Skip to content

Steel’s New Number 2

October 16, 2012

ASIA BUSINESS October 4, 2012, 6:50 p.m. ET

Steel’s New Number 2

Merged Japanese Companies to Target Emerging Markets.

By JOHN W. MILLER

Nippon Steel & Sumitomo Metal Corp., which became the world’s
second-biggest steelmaker this week with the merger of two Japanese metals
titans, will focus on producing high-tech steel and reducing costs as it
wrestles with slowing demand.

Executives of the former Nippon Steel Corp., Japan’s biggest steelmaker,
and the former Sumitomo Metal Corp., the country’s third largest, have
ambitious plans for the new company, which wants to expand sales in
emerging markets. The company says it will seek to boost capacity over the
next decade, to 70 million tons of steel a year from the current 50 million
tons, even while simultaneously combining some operations and shutting down
its most unprofitable facilities. Nippon Steel & Sumitomo Metal said it
plans to increase capacity at key plants while cutting operations and costs
at others.

The companies had combined production of about 46 million tons in 2011,
trailing ArcelorMittal, which produced 97.1 million tons of steel last
year.

Executives also say they hope to negotiate better terms with raw-material
suppliers.

Nippon and Sumitomo agreed on the $22.45 billion tie-up in 2011 in the face
of slowing demand, weakening prices and increased competition from
lower-cost steel mills in China and South Korea. The Asian index price for
hot-rolled coil steel has fallen to $536 per metric ton, from $732 per ton
a year ago, according to London-based The Steel Index.

Slumping demand and oversupply have hit all steelmakers?average steel
margins globally have declined to 6% from over 20% for each year for most
of the last decade, according to Ernst & Young. But the Japanese
steelmakers were also hit by the devastating earthquake and tsunami of
March 2011, which forced the costly shutdown of some blast furnaces.

The new Japanese giant aims to carve out a niche in emerging markets for
lighter, stronger high-tech steel used to make cars, washing machines and
other advanced consumer goods. Asia now consumes 63% of the world’s steel,
three times as much as the U.S. and Europe combined. China takes half the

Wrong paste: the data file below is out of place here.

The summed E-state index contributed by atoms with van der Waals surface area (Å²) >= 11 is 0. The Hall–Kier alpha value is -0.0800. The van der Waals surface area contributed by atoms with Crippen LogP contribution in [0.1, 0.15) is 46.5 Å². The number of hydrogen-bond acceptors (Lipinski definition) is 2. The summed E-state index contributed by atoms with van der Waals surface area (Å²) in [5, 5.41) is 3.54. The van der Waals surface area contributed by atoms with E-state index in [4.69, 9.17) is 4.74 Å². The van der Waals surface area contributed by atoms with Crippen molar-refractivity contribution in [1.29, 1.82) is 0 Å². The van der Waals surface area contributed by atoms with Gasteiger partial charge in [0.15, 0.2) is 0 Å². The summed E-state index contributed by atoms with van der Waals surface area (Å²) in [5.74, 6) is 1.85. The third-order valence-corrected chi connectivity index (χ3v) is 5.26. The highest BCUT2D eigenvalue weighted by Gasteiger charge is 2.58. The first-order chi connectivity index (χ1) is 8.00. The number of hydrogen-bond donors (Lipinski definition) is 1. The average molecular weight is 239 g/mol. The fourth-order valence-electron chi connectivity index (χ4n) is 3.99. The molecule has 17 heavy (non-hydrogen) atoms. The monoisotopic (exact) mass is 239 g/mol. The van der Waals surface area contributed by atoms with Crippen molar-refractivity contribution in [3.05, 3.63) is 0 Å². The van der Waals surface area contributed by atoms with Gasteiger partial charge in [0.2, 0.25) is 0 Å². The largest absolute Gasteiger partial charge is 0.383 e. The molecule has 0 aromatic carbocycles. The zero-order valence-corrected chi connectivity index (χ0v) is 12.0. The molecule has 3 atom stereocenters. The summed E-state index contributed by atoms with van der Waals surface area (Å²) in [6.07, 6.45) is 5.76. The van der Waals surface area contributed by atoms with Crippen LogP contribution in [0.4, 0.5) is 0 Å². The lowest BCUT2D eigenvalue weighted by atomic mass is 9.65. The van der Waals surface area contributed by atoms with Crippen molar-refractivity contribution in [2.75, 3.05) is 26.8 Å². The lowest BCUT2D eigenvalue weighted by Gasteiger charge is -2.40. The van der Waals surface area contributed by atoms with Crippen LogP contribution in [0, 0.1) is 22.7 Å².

world’s 1.5 billion ton annual output, compared with 25% in 1980.

“We want to be the biggest high-tech steel company in the world,” Takeo
Aoyama, general manager for the firm’s U.S. division, said in an interview.
The combined company holds more patents?11,655?than any other steel company
in the world, executives said. ArcelorMittal declined to comment.

Analysts say the strategy makes sense. “The barriers to entry for high-tech
forms of steel are higher so steel companies have more pricing power,” says
Mark Parr, a Cleveland-based analyst with KeyBanc Capital Markets.
Lower-grade steel is used for beams, bars and other construction materials.

Shoji Muneoka, the new company’s chief executive, said last week he would
seek to slash costs beyond a previously set goal of $1.9 billion by 2015.
“The market outlook is uncertain due to a large demand-and-supply gap in
Asia,” Mr. Muneoka, who came from Nippon Steel, told reporters last week.
“But we’ll survive if we have a cost edge.” The new firm plans to combine
operations within its 16 Japanese mills and will look at closing some blast
furnaces, while seeking to protect jobs by moving workers to other
assignments.

“There’s value in consolidation, to reduce costs and improve
profitability,” says Harold Sidkin, a senior partner in the Chicago office
of Boston Consulting Group.

The newly merged companies also expect to use their combined purchases of
iron ore and coking coal to exact better prices from mining companies.
Miners have shifted away from longer-term contracts with steelmakers to
selling more on the spot market to more readily take advantage of rising
prices. The mining industry, however, is still far more consolidated and is
expected to continue to wield pricing power.

The Chinese domestic steel market is also heavily fractured and needs to
cut capacity by about 200 million tons, industry executives say. “Chinese
steel mills would be more worried about themselves,” than their new
Japanese competitor, said Henry Liu, commodity research head for Mirae
Asset Securities, a Seoul-based financial group.

Chuin-Wei Yap and Hiroyuki Kachi contributed to this article.

Write to John W. Miller at john.miller@wsj.com

A version of this article appeared October 4, 2012, on page B6 in the U.S.
edition of The Wall Street Journal, with the headline: Steel’s New Number
2.

Advertisements

From → JSIC Archives

Comments are closed.